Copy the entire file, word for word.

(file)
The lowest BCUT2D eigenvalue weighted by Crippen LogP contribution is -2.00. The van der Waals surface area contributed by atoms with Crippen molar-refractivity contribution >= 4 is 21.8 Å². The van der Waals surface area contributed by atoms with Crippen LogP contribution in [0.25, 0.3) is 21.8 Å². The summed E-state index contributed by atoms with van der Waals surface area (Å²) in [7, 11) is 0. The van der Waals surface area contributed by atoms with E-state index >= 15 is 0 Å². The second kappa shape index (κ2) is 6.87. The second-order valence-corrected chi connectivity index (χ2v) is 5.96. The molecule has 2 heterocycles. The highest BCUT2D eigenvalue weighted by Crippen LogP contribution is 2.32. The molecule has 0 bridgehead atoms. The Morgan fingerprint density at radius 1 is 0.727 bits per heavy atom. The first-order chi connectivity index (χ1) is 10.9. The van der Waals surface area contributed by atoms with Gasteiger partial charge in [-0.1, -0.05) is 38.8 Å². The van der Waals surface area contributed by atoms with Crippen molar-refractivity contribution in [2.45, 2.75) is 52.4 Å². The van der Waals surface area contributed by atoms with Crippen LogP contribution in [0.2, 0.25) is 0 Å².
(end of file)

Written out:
The lowest BCUT2D eigenvalue weighted by Crippen LogP contribution is -2.00. The van der Waals surface area contributed by atoms with Crippen molar-refractivity contribution >= 4 is 21.8 Å². The van der Waals surface area contributed by atoms with Crippen LogP contribution in [0.25, 0.3) is 21.8 Å². The summed E-state index contributed by atoms with van der Waals surface area (Å²) in [7, 11) is 0. The van der Waals surface area contributed by atoms with E-state index >= 15 is 0 Å². The second kappa shape index (κ2) is 6.87. The second-order valence-corrected chi connectivity index (χ2v) is 5.96. The molecule has 2 heterocycles. The highest BCUT2D eigenvalue weighted by Crippen LogP contribution is 2.32. The molecule has 0 bridgehead atoms. The Morgan fingerprint density at radius 1 is 0.727 bits per heavy atom. The first-order chi connectivity index (χ1) is 10.9. The van der Waals surface area contributed by atoms with Gasteiger partial charge in [-0.1, -0.05) is 38.8 Å². The van der Waals surface area contributed by atoms with Crippen molar-refractivity contribution in [2.45, 2.75) is 52.4 Å². The van der Waals surface area contributed by atoms with Crippen LogP contribution in [0.2, 0.25) is 0 Å².